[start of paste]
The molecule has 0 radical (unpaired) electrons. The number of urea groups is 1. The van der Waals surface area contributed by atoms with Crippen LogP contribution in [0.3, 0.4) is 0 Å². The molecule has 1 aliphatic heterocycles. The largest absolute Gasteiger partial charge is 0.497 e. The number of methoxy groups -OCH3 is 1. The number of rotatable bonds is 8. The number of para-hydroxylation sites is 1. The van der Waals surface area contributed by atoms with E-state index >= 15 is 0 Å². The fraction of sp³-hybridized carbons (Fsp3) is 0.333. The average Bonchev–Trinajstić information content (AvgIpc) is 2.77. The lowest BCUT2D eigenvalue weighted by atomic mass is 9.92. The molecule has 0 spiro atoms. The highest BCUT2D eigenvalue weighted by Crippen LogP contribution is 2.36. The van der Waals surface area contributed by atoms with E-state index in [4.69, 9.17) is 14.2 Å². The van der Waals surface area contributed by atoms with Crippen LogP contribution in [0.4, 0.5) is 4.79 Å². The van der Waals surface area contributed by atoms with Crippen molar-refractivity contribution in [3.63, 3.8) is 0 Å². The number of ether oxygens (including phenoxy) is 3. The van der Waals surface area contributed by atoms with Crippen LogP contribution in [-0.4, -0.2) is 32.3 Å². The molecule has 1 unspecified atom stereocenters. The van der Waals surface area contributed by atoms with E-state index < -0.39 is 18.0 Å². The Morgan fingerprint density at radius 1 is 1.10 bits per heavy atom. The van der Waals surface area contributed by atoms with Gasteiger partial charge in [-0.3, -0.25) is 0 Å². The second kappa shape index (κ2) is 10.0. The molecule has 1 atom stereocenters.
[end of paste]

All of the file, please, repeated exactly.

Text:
The molecule has 0 radical (unpaired) electrons. The number of urea groups is 1. The van der Waals surface area contributed by atoms with Crippen LogP contribution in [0.3, 0.4) is 0 Å². The molecule has 1 aliphatic heterocycles. The largest absolute Gasteiger partial charge is 0.497 e. The number of methoxy groups -OCH3 is 1. The number of rotatable bonds is 8. The number of para-hydroxylation sites is 1. The van der Waals surface area contributed by atoms with E-state index >= 15 is 0 Å². The fraction of sp³-hybridized carbons (Fsp3) is 0.333. The average Bonchev–Trinajstić information content (AvgIpc) is 2.77. The lowest BCUT2D eigenvalue weighted by atomic mass is 9.92. The molecule has 0 spiro atoms. The highest BCUT2D eigenvalue weighted by Crippen LogP contribution is 2.36. The van der Waals surface area contributed by atoms with E-state index in [4.69, 9.17) is 14.2 Å². The van der Waals surface area contributed by atoms with Crippen LogP contribution in [0.4, 0.5) is 4.79 Å². The van der Waals surface area contributed by atoms with Crippen molar-refractivity contribution in [3.63, 3.8) is 0 Å². The number of ether oxygens (including phenoxy) is 3. The van der Waals surface area contributed by atoms with Crippen LogP contribution in [-0.4, -0.2) is 32.3 Å². The molecule has 1 unspecified atom stereocenters. The van der Waals surface area contributed by atoms with E-state index < -0.39 is 18.0 Å². The Morgan fingerprint density at radius 1 is 1.10 bits per heavy atom. The van der Waals surface area contributed by atoms with Gasteiger partial charge in [-0.3, -0.25) is 0 Å². The second kappa shape index (κ2) is 10.0. The molecule has 1 atom stereocenters.